Citizen Reporter
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4 minute read
21 May 2022
7:45 am

Talk therapy can help your OCD

Citizen Reporter

OCD is characterised by the presence of obsessions, compulsions or both.

Mental health in relationships

A recurring sense of impending doom or fear that a dreaded event is about to happen can become an immense burden for people suffering from obsessive compulsive disorder (OCD).

The time-consuming and repetitive behaviours associated with this mental health condition may severely impact an individual’s work and/or social functioning, and disrupt family life.

Dr Gwen Tonyane, a psychiatrist practising at Netcare Akeso Crescent Clinic Randburg, says OCD is characterised by the presence of obsessions, compulsions or both.

“Obsessions are recurrent and persistent thoughts, urges or images that come to mind but are intrusive and unwanted, causing the person marked anxiety or distress,” she says.

“A person who suffers from OCD may try to self manage the intrusive thoughts by distracting themselves with another thought or action, or simply trying to ignore the intrusive thought to help ease the anxiety and distress caused, but this is often very difficult.”

Resistance to the thought often intensifies it.

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“Sometimes, the individual may create their own rigid rules that they feel must be followed to neutralise the thoughts and gain a sense of control over them. These compulsions take the form of repetitive behaviours or mental habits that a person with OCD feels driven to by the obsession.

“The person may feel a responsibility to perform these rituals, believing that this could prevent something dreadful from happening. The person’s response is, however, either excessive or in many cases not even rationally connected to the source of anxiety,” Tonyane explains.

For example, a person may have obsessive worry or an irrational premonition of a terrible event and may develop their own personal rituals, which they perform compulsively in the hope that this could somehow influence external events to prevent the anticipated disaster from happening.

“The sufferers of OCD usually have a strong desire to resist these compulsions, but eventually they comply – even though in many cases the person is aware that the thoughts are irrational and that their response is not rooted in reality. However, sometimes the person may not realise this,” she says.

The obsessions or compulsions of a person living with OCD tend to be time-consuming and cause impairment in the person’s functioning.

This could be in their personal management, at school or work, socially or in other important areas of their lives.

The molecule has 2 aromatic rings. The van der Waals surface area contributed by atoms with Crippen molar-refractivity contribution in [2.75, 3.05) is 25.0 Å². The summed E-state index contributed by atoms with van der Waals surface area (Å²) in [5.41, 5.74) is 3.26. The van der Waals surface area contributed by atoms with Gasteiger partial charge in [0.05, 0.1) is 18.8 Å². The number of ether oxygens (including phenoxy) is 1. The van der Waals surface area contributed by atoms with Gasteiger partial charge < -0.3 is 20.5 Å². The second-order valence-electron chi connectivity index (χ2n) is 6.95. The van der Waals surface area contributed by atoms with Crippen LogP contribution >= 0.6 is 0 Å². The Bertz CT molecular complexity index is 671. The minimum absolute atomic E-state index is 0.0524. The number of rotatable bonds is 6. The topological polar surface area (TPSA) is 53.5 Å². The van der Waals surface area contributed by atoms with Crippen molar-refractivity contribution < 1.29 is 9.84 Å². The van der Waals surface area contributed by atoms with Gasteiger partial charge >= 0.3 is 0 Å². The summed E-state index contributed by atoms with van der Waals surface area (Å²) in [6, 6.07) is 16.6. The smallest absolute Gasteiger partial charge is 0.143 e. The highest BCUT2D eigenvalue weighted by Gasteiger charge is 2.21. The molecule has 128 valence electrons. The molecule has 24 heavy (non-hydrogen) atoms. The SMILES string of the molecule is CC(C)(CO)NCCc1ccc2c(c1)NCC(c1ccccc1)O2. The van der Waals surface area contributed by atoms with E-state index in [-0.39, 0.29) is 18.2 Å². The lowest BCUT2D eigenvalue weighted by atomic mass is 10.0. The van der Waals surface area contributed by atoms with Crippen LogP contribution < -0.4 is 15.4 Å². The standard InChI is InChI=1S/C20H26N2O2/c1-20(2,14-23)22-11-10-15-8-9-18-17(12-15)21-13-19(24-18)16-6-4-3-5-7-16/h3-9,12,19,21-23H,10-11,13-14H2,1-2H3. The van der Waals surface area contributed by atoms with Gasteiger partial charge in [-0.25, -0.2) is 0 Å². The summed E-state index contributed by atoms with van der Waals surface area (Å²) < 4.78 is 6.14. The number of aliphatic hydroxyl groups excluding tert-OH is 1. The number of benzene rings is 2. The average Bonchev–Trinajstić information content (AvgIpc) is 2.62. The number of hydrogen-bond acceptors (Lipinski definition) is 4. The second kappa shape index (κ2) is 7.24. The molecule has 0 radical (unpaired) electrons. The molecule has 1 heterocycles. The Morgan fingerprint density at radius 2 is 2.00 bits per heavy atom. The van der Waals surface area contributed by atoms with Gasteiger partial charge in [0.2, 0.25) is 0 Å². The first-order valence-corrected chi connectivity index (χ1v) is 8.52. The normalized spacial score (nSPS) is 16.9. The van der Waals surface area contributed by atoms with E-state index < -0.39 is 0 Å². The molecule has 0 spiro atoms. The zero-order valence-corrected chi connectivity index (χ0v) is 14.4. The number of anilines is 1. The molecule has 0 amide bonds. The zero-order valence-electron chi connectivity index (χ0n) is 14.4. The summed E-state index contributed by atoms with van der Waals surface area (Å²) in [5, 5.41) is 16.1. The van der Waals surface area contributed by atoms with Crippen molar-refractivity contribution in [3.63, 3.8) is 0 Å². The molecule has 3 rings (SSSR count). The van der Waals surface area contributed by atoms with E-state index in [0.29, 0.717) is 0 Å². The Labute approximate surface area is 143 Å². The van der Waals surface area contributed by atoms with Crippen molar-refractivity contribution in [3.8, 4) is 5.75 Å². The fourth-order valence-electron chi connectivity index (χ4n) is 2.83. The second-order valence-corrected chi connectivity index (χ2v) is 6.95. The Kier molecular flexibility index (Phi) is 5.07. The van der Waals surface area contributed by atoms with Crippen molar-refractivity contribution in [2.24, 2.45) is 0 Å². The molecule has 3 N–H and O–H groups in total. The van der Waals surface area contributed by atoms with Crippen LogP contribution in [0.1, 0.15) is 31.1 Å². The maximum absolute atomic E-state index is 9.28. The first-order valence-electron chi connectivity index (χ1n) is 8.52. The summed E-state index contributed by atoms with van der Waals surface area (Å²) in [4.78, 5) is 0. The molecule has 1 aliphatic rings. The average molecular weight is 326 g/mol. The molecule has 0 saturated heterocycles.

“One of the more common obsessions is that of contamination, where the person with OCD may be consumed by the fear or thoughts of contracting specific germs or bacteria, and this may go far beyond causing anxiety about the actual illness caused by the germs, potentially to the detriment of the person’s health,” Tonyane observes.

“Sometimes, the anxiety may be accompanied by obsessive shame or disgust at the thought of being contaminated. The response may even become life-threatening if the individual’s OCD leads them to avoid doctors’ consulting rooms and hospitals when they are medically unwell or need urgent medical care. In such cases, their fear of exposure to germs is out of proportion, placing them at greater risk.

“In other instances, a person may develop dermatological problems such as skin lesions due to excessive compulsive washing driven by the efforts to rid themselves of contamination. Some individuals with OCD try to impose their rules on their family members or bar them from doing certain things, which can lead to family conflict.

“Another common manifestation of OCD is pathological doubt which manifests in checking behaviour. For example, the person may check multiple times whether the doors and windows are locked, usually for a certain count, before they can feel secure or less anxious.

“If a person, for example, feels compelled to get out of bed multiple times every night to check on the same thing, this can rob them of essential sleeping time and could take a toll on their work or school performance.”

As with most mental health conditions, it is believed that both hereditary and environmental causes may contribute to OCD.

“There appears to be a stronger correlation when OCD presents in childhood. Traumatic events, such as physical and sexual abuse in childhood, may increase a person’s risk for OCD, and there are also some psychological theories on why some people may develop OCD.”

Symptoms typically start gradually, with men often presenting at around 19 years of age and women more commonly around 22.

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“Medical problems or psychosocial difficulties can often exacerbate the OCD symptoms and often individuals with OCD present to their doctors or psychologists with other mental health concerns, commonly depressive disorder, social phobia and tics.

“Fortunately, OCD can be successfully managed with both medication and psychotherapy, also known as talk therapy. In certain cases of OCD, the treating psychiatrist may also suggest other treatment options.

“Without professional treatment, OCD is usually a long-term condition, often with the person’s mental health status shifting back and forth. Some individuals have episodes where the symptoms intensify, while a minority have a deteriorating course with OCD.

“If you think you or a loved one may be struggling with any aspect of your mental health, it is advisable to see a psychiatrist or psychologist for a proper diagnosis and management plan,” Tonyane said.